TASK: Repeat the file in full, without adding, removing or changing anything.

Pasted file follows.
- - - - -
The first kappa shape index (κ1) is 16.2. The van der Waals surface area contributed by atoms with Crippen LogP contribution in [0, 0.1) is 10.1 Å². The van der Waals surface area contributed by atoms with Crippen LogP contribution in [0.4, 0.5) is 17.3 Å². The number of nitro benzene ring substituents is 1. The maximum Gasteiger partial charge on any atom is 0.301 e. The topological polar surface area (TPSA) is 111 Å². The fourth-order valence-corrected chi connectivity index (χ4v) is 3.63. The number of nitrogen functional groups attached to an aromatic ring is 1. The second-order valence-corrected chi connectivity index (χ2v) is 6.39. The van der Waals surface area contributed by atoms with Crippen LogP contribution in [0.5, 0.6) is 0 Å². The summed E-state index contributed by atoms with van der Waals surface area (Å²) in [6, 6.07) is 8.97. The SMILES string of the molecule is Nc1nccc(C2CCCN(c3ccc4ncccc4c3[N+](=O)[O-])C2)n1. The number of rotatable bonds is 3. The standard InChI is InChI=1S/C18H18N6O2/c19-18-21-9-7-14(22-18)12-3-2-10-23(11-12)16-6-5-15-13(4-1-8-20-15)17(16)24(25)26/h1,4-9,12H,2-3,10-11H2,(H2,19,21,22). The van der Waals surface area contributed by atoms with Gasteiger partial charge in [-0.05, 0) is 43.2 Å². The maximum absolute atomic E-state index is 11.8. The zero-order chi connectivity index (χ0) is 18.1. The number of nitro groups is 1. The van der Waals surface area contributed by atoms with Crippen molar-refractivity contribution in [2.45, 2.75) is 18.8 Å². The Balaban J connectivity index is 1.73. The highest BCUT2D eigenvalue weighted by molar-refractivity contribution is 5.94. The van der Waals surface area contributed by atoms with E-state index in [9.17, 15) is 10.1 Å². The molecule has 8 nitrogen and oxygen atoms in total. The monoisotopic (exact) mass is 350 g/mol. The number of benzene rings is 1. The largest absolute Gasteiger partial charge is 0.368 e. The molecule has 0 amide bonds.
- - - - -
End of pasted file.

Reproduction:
The first kappa shape index (κ1) is 16.2. The van der Waals surface area contributed by atoms with Crippen LogP contribution in [0, 0.1) is 10.1 Å². The van der Waals surface area contributed by atoms with Crippen LogP contribution in [0.4, 0.5) is 17.3 Å². The number of nitro benzene ring substituents is 1. The maximum Gasteiger partial charge on any atom is 0.301 e. The topological polar surface area (TPSA) is 111 Å². The fourth-order valence-corrected chi connectivity index (χ4v) is 3.63. The number of nitrogen functional groups attached to an aromatic ring is 1. The second-order valence-corrected chi connectivity index (χ2v) is 6.39. The van der Waals surface area contributed by atoms with Crippen LogP contribution in [0.5, 0.6) is 0 Å². The summed E-state index contributed by atoms with van der Waals surface area (Å²) in [6, 6.07) is 8.97. The SMILES string of the molecule is Nc1nccc(C2CCCN(c3ccc4ncccc4c3[N+](=O)[O-])C2)n1. The number of rotatable bonds is 3. The standard InChI is InChI=1S/C18H18N6O2/c19-18-21-9-7-14(22-18)12-3-2-10-23(11-12)16-6-5-15-13(4-1-8-20-15)17(16)24(25)26/h1,4-9,12H,2-3,10-11H2,(H2,19,21,22). The van der Waals surface area contributed by atoms with Gasteiger partial charge in [-0.05, 0) is 43.2 Å². The maximum absolute atomic E-state index is 11.8. The zero-order chi connectivity index (χ0) is 18.1. The number of nitro groups is 1. The van der Waals surface area contributed by atoms with Crippen molar-refractivity contribution in [2.45, 2.75) is 18.8 Å². The Balaban J connectivity index is 1.73. The highest BCUT2D eigenvalue weighted by molar-refractivity contribution is 5.94. The van der Waals surface area contributed by atoms with E-state index in [9.17, 15) is 10.1 Å². The molecule has 8 nitrogen and oxygen atoms in total. The monoisotopic (exact) mass is 350 g/mol. The number of benzene rings is 1. The largest absolute Gasteiger partial charge is 0.368 e. The molecule has 0 amide bonds.